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No change to interest rates — at least not yet, says the Federal Reserve’s rate-setting panel after this week’s much-anticipated meeting.

Fed Chair Janet Yellen and the other members of the Federal Open Market Committee, or FOMC, have four more meetings this year at which to press the monetary policy button that will lift interest rates from essentially zero.

Markets aren’t expecting that to happen until September, according to bets in a key futures market and the results of a recent Bankrate survey of leading economists. Yellen says central bankers believe rates will be increased in 2015, as Bankrate Washington Bureau Chief Mark Hamrick tweeted from the Fed chief’s news conference following the meeting:

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All forecasts are subject to change as warranted by incoming economic data, both in the U.S. and around the world.

The Fed’s reading of the economy in the statement released after today’s meeting may bolster the belief among experts that a rate increase is just around the corner. Central bankers noted that the economy has been perking up in spots.

They are trying to “telegraph as much as possible that the rate hike is probable,” says Keith Lanton, president of Lantern Investments in Melville, New York.

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What are they waiting for?

The Fed’s statement has highlighted a strengthening but potentially still-fragile economy, with a labor market that continues to jell.

“Information received since the Federal Open Market Committee met in April suggests that economic activity has been expanding moderately after having changed little during the first quarter. The pace of job gains picked up while the unemployment rate remained steady,” the statement reported.

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The Federal Reserve’s statement, in one word cloud.

The latest report on jobs showed that 280,000 workers were added to U.S. payrolls in May, and another recent government report showed that a nascent comeback for wages could be in the works.

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Meanwhile, inflation is still straggling. The Commerce Department reported earlier this month that the central bankers’ favorite inflation gauge showed that prices in April were up just 1.2 percent from a year earlier.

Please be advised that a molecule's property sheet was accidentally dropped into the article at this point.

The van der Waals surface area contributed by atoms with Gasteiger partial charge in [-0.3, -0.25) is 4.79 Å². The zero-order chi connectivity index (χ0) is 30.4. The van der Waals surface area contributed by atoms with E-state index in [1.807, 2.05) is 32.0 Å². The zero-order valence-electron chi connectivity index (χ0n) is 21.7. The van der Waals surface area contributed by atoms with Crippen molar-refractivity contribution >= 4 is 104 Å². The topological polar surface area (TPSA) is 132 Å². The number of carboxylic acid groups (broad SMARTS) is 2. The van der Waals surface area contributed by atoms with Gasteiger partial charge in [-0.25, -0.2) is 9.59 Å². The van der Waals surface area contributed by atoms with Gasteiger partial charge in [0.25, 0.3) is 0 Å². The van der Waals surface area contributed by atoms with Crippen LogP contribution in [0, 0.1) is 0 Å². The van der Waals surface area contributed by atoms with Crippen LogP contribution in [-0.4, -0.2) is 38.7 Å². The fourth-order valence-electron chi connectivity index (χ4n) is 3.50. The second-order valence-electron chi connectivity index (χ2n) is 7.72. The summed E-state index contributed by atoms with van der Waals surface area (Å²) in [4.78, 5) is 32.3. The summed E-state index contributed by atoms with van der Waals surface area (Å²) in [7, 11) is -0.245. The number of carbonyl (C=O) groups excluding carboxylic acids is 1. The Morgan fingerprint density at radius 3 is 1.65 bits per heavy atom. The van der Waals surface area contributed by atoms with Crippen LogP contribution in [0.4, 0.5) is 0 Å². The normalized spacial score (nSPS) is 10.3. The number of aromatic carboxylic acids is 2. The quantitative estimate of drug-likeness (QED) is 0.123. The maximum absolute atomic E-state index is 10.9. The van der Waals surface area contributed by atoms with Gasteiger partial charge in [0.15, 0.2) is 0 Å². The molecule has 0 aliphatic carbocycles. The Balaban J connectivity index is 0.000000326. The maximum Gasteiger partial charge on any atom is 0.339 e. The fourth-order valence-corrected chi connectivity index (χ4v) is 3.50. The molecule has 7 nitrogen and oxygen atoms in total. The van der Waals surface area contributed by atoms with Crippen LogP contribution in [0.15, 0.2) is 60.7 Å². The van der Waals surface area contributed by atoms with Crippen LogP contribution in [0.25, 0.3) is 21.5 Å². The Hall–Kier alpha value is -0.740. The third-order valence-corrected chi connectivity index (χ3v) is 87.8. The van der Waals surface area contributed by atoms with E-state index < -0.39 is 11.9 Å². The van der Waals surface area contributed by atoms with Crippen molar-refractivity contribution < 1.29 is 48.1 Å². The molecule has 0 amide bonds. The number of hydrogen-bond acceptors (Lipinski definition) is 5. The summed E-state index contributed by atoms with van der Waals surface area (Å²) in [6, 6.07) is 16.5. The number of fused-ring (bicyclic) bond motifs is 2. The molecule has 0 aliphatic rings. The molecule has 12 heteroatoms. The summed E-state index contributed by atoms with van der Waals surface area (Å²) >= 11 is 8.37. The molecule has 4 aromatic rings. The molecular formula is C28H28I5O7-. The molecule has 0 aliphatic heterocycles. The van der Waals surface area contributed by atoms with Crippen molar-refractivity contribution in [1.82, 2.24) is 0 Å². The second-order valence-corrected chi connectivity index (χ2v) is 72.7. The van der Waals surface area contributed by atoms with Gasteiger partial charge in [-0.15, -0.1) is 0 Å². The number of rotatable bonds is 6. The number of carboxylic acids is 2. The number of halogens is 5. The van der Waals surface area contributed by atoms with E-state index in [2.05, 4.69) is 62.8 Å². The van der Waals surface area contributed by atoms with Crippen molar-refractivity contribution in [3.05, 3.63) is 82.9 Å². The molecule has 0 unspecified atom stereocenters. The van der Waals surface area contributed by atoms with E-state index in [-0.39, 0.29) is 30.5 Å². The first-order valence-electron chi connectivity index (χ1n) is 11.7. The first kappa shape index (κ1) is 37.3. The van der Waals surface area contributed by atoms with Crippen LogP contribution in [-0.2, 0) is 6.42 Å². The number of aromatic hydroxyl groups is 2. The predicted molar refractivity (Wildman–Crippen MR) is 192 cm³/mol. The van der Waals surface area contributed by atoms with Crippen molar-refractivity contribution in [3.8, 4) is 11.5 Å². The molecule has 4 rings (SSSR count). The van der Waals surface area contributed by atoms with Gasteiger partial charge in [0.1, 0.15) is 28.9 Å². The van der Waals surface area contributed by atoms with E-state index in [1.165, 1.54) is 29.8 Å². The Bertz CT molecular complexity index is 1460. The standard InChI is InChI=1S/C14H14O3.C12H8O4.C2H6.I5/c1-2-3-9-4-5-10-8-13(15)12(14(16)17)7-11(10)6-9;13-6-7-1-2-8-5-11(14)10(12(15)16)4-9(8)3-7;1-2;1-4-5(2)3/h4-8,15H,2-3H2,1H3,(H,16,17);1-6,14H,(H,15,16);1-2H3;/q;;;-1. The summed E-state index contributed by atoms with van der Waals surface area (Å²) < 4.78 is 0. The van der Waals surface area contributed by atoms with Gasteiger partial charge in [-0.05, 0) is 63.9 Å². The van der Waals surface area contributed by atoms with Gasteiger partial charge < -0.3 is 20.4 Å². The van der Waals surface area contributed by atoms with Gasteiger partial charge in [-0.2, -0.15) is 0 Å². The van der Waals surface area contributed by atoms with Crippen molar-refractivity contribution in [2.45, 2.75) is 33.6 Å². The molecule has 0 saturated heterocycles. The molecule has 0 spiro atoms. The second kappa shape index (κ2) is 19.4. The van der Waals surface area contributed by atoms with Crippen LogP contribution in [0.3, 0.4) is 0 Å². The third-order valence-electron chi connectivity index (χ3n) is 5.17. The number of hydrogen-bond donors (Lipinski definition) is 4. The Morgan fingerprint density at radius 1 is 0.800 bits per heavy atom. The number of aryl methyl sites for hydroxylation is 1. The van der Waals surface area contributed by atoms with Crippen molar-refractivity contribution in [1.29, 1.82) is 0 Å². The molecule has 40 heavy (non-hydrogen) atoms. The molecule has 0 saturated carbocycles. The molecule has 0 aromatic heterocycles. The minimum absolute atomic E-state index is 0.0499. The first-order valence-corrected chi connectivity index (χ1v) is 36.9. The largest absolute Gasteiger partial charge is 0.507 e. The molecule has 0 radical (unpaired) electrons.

“They are concerned about (weak) inflation, but oil prices have started to creep up,” Lanton says. “The No. 1 factor they are concerned about going forward is the wages.”

Full employment and price stability are the twin goals of the rate setters at the Fed. As the FOMC has continually stated, the liftoff for rates will be dependent on data.

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Why you should care

The Fed hasn’t raised interest rates since 2006. Once officials determine that the time for higher rates has finally arrived, they’ll nudge up what’s called the federal funds rate, which serves as a benchmark for all kinds of banking products, including savings and money market accounts, as well as credit cards and other loans.

Technically, the federal funds rate is the overnight rate at which banks lend each other money in order to meet regulatory requirements.

“You have a bank and I have a bank. And your bank has more cash than it needs to satisfy the reserve, or liquidity, requirement. If someone wants to withdraw cash, the bank will have it,” explains John C. Edmunds, professor of finance at Babson College in Babson Park, Massachusetts.

“So what they are talking about is raising the target interest rate for those loans,” he says.

The 1st rate hikes will be teensy

Edmunds and other experts predict that the initial rate increase, when it comes, will be the beginning of a very slow and gradual process. The first interest rate increase will probably not even constitute a full 25 basis-point (0.25 of 1 percentage point) bump.

“There is a futures market for fed funds at the Chicago Mercantile Exchange. It shows that traders don’t think the fed funds rate will reach 0.25 percent until September or October and another quarter of a point increase by the end of January,” Edmunds says.

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